In accordance with English custom Doris’s home had a name, but instead of an attractive and loved descriptor such as Rose Cottage, The Orchards or Green Gables it was called The Rookery. All who heard it thought the name sinister, perhaps because rook sounds so like crook. Ironically, the Rookery was as sinister as it name suggested. It was a large brick Victorian house of no particular architectural merit, and during Doris’s lonely tenure it stood in a neglected, overgrown garden masked by a high fence and clothed by a prolific covering of ivy. Its introversion was further accentuated by the presence of dark shutters which remained closed over the majority of the openings. Even when Doris was in residence, inviting lights did not shine from its blank windows, and apart from the noise of the rooks no sounds emanated to signal life on the premises.
The Rookery after which the building was named occupied the copse of trees which overshadowed and filled the garden. To have given their name to the house the rook’s ancestors must have been nesting in those trees for almost a hundred years, a fact which was borne out by the pungent bird odor and the accumulation of sticks and other bird detritus on the ground. It is reported that Rooks are highly intelligent and have been known to use tools as Ravens do in Aesop’s fables. Perhaps this intelligence makes up for their other unattractive characteristics. They are members of the corvid sub-species of birds and are close relatives to jackdaws and ravens. They look evil, with black plumage tinged with a devilish greenish-purple sheen. Their long shaggy feathers on the upper parts of their legs give them an additional unkempt aura which is accentuated by a whitish-grey patch of feathers at the base of their grey bills. Even their song, if called song, is a squawked kaah, kaah. It echoes uncannily across their flocks and among the trees of their rookeries.
A dilapidated sign with black letters hung on the gate and proclaimed “The Rookery,” and even though the English law of 1765 required all houses to have numbers, there was no street number adjacent to the name. The house was located at the end of a long street at the edge of town and so its number might have been in the high double digits. People walking along the street always walked on the sidewalk on the opposite side of the street. It was either an attempt to distance themselves from the sinister ambiance around the site or a practical reaction to avoid bird droppings.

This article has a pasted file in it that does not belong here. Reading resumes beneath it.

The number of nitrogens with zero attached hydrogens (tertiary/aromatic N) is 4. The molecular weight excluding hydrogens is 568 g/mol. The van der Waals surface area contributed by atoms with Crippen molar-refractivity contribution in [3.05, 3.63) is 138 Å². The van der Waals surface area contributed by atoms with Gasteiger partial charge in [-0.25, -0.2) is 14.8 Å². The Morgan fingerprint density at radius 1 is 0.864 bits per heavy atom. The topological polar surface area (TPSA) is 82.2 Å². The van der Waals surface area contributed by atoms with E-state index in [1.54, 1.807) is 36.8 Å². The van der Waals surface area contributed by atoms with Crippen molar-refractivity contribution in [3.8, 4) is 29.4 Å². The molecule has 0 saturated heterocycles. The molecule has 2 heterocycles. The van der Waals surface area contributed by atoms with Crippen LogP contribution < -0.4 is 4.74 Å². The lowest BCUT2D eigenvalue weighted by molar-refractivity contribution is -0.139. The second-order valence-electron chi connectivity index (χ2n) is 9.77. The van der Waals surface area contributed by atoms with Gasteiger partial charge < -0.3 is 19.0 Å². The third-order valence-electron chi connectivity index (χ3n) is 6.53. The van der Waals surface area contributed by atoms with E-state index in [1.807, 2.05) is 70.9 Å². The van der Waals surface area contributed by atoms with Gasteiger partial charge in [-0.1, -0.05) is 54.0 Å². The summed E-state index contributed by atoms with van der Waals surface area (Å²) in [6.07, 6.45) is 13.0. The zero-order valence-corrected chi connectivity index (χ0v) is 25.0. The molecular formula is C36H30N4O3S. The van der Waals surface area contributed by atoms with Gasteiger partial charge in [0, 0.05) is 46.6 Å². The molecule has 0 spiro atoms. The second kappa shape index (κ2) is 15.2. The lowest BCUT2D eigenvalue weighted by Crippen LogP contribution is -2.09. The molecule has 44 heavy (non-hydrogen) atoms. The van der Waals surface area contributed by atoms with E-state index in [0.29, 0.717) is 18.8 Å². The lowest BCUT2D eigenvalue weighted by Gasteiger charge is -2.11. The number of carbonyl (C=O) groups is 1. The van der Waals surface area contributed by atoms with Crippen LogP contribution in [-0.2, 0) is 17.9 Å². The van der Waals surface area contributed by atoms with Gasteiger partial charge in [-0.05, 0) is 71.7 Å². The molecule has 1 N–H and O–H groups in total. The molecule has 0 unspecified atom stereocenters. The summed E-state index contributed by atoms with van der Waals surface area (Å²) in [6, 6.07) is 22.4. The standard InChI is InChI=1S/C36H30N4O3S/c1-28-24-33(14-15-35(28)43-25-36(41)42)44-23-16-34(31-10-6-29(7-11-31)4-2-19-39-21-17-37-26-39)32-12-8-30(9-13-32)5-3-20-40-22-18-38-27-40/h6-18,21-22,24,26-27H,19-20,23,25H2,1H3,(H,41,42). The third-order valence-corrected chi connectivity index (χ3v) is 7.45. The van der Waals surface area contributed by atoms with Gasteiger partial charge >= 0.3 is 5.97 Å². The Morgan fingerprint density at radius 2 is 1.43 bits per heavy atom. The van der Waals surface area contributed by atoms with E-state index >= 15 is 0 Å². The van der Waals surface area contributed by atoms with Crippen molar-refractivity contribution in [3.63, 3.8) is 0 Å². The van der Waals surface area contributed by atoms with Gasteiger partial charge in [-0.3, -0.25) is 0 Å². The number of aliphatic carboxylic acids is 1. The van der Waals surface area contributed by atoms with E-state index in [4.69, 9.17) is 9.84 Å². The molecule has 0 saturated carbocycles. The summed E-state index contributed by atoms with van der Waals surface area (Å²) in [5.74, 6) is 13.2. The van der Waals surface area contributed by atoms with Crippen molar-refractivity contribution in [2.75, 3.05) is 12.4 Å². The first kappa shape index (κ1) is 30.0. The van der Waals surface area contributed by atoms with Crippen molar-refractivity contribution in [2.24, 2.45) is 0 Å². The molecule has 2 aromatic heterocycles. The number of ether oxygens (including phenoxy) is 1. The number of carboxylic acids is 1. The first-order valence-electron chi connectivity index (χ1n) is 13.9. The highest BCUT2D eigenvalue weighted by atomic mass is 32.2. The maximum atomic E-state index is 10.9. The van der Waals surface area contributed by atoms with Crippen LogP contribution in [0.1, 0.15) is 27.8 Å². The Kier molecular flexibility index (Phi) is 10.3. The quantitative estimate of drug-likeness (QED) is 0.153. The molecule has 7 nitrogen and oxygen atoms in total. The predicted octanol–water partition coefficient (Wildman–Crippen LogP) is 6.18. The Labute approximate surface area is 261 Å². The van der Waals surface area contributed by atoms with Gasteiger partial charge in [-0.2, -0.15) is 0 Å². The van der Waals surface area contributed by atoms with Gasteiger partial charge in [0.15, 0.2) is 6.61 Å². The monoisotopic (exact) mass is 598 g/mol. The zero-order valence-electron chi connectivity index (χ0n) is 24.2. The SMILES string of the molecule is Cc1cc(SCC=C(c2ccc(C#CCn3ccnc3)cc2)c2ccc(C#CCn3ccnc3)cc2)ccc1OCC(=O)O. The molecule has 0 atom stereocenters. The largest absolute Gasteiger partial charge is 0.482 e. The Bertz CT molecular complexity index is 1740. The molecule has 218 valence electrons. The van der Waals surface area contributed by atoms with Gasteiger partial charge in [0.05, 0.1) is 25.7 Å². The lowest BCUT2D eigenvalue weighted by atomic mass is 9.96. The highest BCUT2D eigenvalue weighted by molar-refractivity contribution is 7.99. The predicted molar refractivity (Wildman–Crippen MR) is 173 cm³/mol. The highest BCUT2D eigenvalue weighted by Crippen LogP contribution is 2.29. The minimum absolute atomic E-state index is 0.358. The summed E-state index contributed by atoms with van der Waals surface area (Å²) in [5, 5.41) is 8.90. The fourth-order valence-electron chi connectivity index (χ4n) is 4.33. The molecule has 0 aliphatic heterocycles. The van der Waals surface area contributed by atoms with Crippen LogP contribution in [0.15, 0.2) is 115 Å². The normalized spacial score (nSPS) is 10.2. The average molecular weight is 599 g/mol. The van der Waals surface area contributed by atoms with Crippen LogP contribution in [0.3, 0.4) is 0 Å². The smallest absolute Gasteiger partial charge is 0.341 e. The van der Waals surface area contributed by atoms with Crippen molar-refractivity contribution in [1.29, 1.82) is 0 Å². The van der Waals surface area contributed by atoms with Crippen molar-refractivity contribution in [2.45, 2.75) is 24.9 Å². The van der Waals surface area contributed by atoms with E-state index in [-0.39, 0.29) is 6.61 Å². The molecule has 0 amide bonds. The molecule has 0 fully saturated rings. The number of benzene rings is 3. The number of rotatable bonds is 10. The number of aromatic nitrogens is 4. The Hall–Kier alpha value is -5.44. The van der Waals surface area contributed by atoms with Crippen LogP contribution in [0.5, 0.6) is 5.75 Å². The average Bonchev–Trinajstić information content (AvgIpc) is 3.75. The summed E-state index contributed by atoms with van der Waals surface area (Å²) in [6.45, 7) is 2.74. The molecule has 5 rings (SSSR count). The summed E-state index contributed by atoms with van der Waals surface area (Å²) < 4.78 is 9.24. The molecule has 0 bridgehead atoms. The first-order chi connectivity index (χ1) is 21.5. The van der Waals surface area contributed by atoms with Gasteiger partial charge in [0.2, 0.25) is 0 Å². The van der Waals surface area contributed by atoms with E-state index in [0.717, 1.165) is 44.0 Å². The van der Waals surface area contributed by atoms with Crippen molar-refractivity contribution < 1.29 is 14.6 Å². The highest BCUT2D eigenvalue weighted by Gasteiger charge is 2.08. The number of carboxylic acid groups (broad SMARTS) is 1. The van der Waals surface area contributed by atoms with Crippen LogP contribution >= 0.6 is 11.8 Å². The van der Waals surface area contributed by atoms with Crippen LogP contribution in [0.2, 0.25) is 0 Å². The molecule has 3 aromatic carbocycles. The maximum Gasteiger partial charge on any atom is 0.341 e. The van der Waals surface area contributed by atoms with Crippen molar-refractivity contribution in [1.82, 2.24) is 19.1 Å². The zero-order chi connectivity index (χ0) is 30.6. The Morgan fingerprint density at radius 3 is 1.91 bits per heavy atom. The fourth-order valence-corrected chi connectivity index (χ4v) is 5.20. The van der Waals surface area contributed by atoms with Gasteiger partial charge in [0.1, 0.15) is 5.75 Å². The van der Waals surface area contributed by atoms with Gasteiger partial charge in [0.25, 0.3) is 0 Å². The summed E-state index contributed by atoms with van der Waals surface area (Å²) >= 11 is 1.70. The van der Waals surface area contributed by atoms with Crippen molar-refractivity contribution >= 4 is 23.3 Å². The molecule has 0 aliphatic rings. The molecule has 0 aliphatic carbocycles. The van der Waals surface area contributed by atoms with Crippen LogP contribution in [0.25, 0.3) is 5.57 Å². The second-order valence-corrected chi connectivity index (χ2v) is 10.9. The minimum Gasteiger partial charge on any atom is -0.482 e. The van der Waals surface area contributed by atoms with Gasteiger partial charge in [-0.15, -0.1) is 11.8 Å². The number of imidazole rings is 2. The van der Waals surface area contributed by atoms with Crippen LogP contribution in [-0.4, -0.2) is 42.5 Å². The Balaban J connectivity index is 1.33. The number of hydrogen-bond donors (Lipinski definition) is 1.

Doris was a recluse who fit well into the ambiance of her home. The superstitious might have thought her to be a witch for she was never seen in full daylight and when she did appear she held her tall, lanky body in a permanent stoop with her limbs protruding at odd angles. She had been raised by her grandmother and now, in her early fifties, still lived in the house of her youth. Her grandmother had bequeathed her the house and sufficient funds for her to live without working. This was a pity for after graduation from University, all Doris had to do was to live and so this is what she did, yearly withdrawing a little more into herself. Her dark expensive clothing hung off her body in ill-fitting drapes, giving the impression that she had recently lost weight – a lot of weight. This was not the case, for Doris’s constant state of nervous worry and lack of interest in food had kept her stick-thin her whole life. Her skin looked yellow and jaundiced which further accentuated her unhealthy aura. Her annuity did not allow for luxuries, so once a year Doris sold a piece of her grandmother’s jewelry and used the proceeds to finance a trip to a spa in Switzerland. She felt that the trip was essential for her to treat her various hypochondriac ailments, and she enjoyed being pampered by strangers.
Amy, an outgoing motherly woman who lived a few houses away from Doris, tried to befriend her. To some extent she succeeded, for, on random occasions when her loneliness became unbearable, Doris would walk to Amy’s house and tentatively ring the doorbell and then, immediately regretting her action, would turn and attempt a quick retreat. Amy was alert and generally opened the door before Doris managed to complete her flight. They would then engage in a bizarre exchange in which Amy urged Doris to come in for a cup of tea or a drink while Doris squirmed and stammered unending apologies for her presence and reaffirmed emphatically that she didn’t want to take up Amy’s time or be a nuisance, while her prolonged apologies did both.